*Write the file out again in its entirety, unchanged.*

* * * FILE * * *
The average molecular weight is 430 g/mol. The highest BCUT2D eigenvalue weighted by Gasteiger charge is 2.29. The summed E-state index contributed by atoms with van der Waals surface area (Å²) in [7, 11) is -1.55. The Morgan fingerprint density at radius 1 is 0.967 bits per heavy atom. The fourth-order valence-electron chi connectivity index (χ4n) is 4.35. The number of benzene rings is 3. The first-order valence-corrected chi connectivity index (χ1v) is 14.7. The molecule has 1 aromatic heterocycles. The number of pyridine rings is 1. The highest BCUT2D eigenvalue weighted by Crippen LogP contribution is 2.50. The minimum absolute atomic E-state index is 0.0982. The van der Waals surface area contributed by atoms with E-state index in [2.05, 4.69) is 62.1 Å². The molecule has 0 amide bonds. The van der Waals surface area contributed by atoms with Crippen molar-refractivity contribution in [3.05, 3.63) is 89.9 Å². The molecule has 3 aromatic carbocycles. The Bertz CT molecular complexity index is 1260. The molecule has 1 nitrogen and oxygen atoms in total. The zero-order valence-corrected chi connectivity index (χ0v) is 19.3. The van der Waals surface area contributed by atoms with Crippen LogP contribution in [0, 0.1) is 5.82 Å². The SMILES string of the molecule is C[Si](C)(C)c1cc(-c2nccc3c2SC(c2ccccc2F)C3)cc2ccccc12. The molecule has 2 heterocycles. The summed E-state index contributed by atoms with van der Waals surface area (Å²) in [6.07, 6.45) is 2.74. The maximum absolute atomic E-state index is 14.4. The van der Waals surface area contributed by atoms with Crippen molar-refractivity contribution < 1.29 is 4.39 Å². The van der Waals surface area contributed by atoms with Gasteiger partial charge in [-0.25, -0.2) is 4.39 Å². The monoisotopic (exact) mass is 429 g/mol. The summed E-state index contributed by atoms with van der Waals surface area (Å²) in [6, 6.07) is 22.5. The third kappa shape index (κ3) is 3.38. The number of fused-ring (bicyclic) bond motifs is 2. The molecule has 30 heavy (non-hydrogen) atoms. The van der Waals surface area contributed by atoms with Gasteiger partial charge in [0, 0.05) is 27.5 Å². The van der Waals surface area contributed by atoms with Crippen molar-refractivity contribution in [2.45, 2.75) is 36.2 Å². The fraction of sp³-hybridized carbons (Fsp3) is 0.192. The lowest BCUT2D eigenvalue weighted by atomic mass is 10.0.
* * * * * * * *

The average molecular weight is 430 g/mol. The highest BCUT2D eigenvalue weighted by Gasteiger charge is 2.29. The summed E-state index contributed by atoms with van der Waals surface area (Å²) in [7, 11) is -1.55. The Morgan fingerprint density at radius 1 is 0.967 bits per heavy atom. The fourth-order valence-electron chi connectivity index (χ4n) is 4.35. The number of benzene rings is 3. The first-order valence-corrected chi connectivity index (χ1v) is 14.7. The molecule has 1 aromatic heterocycles. The number of pyridine rings is 1. The highest BCUT2D eigenvalue weighted by Crippen LogP contribution is 2.50. The minimum absolute atomic E-state index is 0.0982. The van der Waals surface area contributed by atoms with E-state index in [2.05, 4.69) is 62.1 Å². The molecule has 0 amide bonds. The van der Waals surface area contributed by atoms with Crippen molar-refractivity contribution in [3.05, 3.63) is 89.9 Å². The molecule has 3 aromatic carbocycles. The Bertz CT molecular complexity index is 1260. The molecule has 1 nitrogen and oxygen atoms in total. The zero-order valence-corrected chi connectivity index (χ0v) is 19.3. The van der Waals surface area contributed by atoms with Crippen LogP contribution in [0, 0.1) is 5.82 Å². The SMILES string of the molecule is C[Si](C)(C)c1cc(-c2nccc3c2SC(c2ccccc2F)C3)cc2ccccc12. The molecule has 2 heterocycles. The summed E-state index contributed by atoms with van der Waals surface area (Å²) in [6.07, 6.45) is 2.74. The maximum absolute atomic E-state index is 14.4. The van der Waals surface area contributed by atoms with Crippen molar-refractivity contribution < 1.29 is 4.39 Å². The van der Waals surface area contributed by atoms with Gasteiger partial charge in [-0.25, -0.2) is 4.39 Å². The monoisotopic (exact) mass is 429 g/mol. The summed E-state index contributed by atoms with van der Waals surface area (Å²) in [6, 6.07) is 22.5. The third kappa shape index (κ3) is 3.38. The number of fused-ring (bicyclic) bond motifs is 2. The molecule has 30 heavy (non-hydrogen) atoms. The van der Waals surface area contributed by atoms with Gasteiger partial charge in [0, 0.05) is 27.5 Å². The van der Waals surface area contributed by atoms with Crippen molar-refractivity contribution in [2.45, 2.75) is 36.2 Å². The fraction of sp³-hybridized carbons (Fsp3) is 0.192. The lowest BCUT2D eigenvalue weighted by atomic mass is 10.0.